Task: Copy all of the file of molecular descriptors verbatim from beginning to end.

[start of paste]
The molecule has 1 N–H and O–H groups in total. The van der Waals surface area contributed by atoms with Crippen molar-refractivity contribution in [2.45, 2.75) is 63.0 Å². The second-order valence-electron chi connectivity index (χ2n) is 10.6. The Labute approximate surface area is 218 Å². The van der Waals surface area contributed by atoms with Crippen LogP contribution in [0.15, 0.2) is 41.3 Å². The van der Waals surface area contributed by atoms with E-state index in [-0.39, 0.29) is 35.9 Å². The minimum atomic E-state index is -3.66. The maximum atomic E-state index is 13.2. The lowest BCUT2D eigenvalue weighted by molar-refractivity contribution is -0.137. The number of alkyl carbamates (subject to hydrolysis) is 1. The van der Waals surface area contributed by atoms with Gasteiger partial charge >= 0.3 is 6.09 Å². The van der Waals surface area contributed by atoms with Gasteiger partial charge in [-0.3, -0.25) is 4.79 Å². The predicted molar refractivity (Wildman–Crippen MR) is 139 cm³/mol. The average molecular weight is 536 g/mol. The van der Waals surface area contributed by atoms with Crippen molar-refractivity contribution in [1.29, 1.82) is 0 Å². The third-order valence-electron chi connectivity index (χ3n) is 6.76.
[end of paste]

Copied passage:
The molecule has 1 N–H and O–H groups in total. The van der Waals surface area contributed by atoms with Crippen molar-refractivity contribution in [2.45, 2.75) is 63.0 Å². The second-order valence-electron chi connectivity index (χ2n) is 10.6. The Labute approximate surface area is 218 Å². The van der Waals surface area contributed by atoms with Crippen LogP contribution in [0.15, 0.2) is 41.3 Å². The van der Waals surface area contributed by atoms with E-state index in [-0.39, 0.29) is 35.9 Å². The minimum atomic E-state index is -3.66. The maximum atomic E-state index is 13.2. The lowest BCUT2D eigenvalue weighted by molar-refractivity contribution is -0.137. The number of alkyl carbamates (subject to hydrolysis) is 1. The van der Waals surface area contributed by atoms with Gasteiger partial charge >= 0.3 is 6.09 Å². The van der Waals surface area contributed by atoms with Gasteiger partial charge in [-0.3, -0.25) is 4.79 Å². The predicted molar refractivity (Wildman–Crippen MR) is 139 cm³/mol. The average molecular weight is 536 g/mol. The van der Waals surface area contributed by atoms with Crippen molar-refractivity contribution in [1.29, 1.82) is 0 Å². The third-order valence-electron chi connectivity index (χ3n) is 6.76.